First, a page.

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Cheap wine tastes great with a higher price tag!

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Berlin: Marketing cheap wine as pricier can actually change the drinker’s brain chemistry, making inexpensive wine more enjoyable, according to a new study. When consumers taste cheap wine they rate it highly if they believe it is expensive, researchers said. They wanted to find out whether this is because prejudice has blinded them to the actual taste, or because prejudice actually changed their brain function, causing them to experience the cheap wine in the same physical way as the expensive wine.

They found that the preconceived beliefs may create a placebo effect so strong that the actual chemistry of the brain changes. “Studies have shown that people enjoy identical products such as wine or chocolate more if they have a higher price tag,” said authors Hilke Plassmann from INSEAD in France and Bernd Weber from the University of Bonn, Germany.

“However, almost no research has examined the neural and psychological processes required for such marketing placebo effects to occur,” they said. Participants in one of the studies were told they would consume five wines (USD 90, USD 45, USD 35, USD 10, USD 5) while their brains were scanned using an MRI.


In reality, subjects consumed only three different wines with two different prices. Another experiment used labels to generate positive (“organic”) or negative (“light”) expectations of the pleasantness of a milkshake. Some consumed identical milkshakes but thought they would be either organic or regular; others consumed identical milkshakes but thought they would be either light or regular.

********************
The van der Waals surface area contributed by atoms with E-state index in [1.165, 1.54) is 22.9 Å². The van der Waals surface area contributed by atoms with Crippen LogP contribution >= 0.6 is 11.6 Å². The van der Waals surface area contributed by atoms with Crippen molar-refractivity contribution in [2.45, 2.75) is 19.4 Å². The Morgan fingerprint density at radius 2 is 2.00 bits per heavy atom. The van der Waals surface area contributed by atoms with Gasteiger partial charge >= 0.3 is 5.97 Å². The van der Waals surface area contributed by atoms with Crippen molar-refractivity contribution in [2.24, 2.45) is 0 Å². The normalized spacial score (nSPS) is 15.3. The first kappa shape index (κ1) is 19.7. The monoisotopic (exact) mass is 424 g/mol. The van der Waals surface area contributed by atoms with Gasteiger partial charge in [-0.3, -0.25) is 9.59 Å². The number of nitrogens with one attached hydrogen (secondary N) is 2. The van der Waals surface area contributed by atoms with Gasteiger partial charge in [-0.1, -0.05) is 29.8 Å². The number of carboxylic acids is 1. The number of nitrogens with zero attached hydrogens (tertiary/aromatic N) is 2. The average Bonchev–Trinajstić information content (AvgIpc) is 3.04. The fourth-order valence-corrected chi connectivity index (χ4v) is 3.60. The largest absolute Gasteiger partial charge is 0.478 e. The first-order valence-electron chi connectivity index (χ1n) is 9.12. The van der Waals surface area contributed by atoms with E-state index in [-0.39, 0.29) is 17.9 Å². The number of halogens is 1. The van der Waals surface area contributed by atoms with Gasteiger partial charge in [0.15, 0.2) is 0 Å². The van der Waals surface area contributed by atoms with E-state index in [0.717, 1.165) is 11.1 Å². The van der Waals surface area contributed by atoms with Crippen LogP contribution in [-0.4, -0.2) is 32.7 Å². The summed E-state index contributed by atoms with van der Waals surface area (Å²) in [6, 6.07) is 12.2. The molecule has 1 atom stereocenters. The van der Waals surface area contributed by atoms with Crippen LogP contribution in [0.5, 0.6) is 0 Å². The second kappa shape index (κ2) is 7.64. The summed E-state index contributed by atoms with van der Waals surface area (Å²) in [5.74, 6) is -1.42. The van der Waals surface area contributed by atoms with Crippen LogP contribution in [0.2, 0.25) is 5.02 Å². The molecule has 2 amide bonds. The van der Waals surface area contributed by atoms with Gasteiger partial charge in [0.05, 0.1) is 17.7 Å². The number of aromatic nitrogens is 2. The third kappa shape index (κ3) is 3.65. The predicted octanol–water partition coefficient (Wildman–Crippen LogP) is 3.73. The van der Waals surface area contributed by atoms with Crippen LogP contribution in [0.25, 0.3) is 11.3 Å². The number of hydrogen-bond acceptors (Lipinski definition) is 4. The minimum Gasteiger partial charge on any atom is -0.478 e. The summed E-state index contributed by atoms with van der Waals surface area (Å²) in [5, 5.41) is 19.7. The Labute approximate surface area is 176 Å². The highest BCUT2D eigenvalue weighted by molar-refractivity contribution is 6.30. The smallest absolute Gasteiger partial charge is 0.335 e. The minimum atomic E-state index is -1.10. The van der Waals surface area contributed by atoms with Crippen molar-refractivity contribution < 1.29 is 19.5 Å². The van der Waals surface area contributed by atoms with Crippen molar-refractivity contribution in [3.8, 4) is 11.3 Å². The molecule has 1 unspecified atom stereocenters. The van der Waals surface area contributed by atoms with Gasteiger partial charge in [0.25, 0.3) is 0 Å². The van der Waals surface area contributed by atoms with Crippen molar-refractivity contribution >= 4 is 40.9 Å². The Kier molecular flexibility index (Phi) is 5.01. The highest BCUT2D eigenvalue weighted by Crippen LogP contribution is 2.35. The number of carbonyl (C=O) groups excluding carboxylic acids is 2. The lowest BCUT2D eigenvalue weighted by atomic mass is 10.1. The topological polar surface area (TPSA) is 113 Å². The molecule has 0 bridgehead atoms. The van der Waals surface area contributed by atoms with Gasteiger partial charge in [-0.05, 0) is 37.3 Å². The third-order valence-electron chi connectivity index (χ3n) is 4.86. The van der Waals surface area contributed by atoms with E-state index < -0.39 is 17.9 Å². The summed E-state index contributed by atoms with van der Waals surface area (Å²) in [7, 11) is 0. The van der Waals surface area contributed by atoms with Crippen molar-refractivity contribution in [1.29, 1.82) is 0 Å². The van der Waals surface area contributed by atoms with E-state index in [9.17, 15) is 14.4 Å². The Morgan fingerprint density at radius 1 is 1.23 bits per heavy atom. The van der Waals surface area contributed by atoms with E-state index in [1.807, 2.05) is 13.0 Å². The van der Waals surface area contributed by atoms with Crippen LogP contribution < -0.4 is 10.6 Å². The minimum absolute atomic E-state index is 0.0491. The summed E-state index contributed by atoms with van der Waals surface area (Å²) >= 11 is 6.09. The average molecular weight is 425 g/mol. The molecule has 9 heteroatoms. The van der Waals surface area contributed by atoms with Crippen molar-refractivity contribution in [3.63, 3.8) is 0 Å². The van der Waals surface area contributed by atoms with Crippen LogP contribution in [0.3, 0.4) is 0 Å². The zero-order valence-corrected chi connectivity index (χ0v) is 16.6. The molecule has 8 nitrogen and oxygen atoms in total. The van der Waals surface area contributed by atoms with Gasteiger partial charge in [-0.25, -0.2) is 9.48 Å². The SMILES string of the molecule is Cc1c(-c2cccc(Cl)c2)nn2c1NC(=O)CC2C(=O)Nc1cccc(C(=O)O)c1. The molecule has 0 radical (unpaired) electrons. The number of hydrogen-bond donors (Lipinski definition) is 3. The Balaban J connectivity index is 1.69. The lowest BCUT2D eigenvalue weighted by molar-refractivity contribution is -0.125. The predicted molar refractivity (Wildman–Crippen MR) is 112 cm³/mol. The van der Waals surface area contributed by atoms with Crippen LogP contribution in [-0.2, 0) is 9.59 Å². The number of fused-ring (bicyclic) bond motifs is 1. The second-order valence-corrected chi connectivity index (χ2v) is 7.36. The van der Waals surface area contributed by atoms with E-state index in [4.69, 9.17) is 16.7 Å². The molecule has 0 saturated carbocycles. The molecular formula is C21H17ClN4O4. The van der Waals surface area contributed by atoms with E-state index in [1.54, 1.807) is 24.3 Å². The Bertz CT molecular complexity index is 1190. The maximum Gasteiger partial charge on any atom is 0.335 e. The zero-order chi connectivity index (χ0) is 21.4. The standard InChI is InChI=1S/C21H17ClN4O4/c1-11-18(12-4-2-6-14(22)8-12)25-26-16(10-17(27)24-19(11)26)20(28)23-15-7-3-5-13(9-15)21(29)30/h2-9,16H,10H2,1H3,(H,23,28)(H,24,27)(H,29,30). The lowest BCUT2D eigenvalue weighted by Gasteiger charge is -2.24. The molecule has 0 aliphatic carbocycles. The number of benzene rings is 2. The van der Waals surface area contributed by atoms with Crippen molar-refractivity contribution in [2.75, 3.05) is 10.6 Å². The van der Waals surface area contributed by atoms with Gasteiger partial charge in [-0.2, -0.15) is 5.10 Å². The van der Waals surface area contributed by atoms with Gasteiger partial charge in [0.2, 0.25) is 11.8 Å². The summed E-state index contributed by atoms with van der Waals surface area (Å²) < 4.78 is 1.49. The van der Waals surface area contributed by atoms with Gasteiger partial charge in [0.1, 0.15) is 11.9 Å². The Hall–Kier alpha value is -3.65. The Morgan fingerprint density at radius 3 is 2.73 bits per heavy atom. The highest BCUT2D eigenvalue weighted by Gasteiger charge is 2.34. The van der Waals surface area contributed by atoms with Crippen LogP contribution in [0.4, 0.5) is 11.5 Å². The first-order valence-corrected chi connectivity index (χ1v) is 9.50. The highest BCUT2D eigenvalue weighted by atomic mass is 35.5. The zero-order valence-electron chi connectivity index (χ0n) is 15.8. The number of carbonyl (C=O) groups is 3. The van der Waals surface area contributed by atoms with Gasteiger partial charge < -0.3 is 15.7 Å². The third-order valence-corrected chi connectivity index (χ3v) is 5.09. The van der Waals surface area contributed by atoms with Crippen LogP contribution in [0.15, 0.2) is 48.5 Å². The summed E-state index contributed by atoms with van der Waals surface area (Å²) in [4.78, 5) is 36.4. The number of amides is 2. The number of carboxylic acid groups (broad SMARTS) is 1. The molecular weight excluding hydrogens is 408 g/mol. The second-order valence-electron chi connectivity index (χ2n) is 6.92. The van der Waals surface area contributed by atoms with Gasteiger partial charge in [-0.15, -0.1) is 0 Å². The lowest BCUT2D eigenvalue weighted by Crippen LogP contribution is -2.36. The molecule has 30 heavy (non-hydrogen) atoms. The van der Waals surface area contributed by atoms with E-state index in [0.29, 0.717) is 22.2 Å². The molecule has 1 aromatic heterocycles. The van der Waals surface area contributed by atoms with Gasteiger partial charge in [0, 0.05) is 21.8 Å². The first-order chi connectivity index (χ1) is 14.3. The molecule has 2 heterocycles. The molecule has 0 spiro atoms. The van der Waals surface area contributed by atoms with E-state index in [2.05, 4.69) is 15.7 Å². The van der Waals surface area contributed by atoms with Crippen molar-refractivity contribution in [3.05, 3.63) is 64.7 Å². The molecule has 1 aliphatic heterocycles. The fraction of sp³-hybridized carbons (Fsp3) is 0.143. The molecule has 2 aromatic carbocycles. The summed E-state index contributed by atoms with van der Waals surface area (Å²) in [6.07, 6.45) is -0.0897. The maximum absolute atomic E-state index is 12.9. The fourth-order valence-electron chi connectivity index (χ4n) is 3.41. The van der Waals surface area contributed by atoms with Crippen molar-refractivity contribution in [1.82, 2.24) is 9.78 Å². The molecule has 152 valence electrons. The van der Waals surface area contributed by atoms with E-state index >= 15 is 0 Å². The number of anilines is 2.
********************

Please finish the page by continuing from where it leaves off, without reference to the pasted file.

Participants showed significant effect of price and taste prejudices, both in how they rated the taste as well as in their measurable brain activity. The MRI readings related in part to specific areas of the brain that differ from person to person. These differences are also associated with known differences in personality traits.

The authors were able to further determine that people who were strong reward-seekers or who were low in physical self-awareness were also more susceptible to having their experience shaped by prejudices about the product.

“Understanding the underlying mechanisms of this placebo effect provides marketers with powerful tools. Marketing actions can change the very biological processes underlying a purchasing decision, making the effect very powerful indeed,” the authors concluded. The study was published in the Journal of Marketing Research.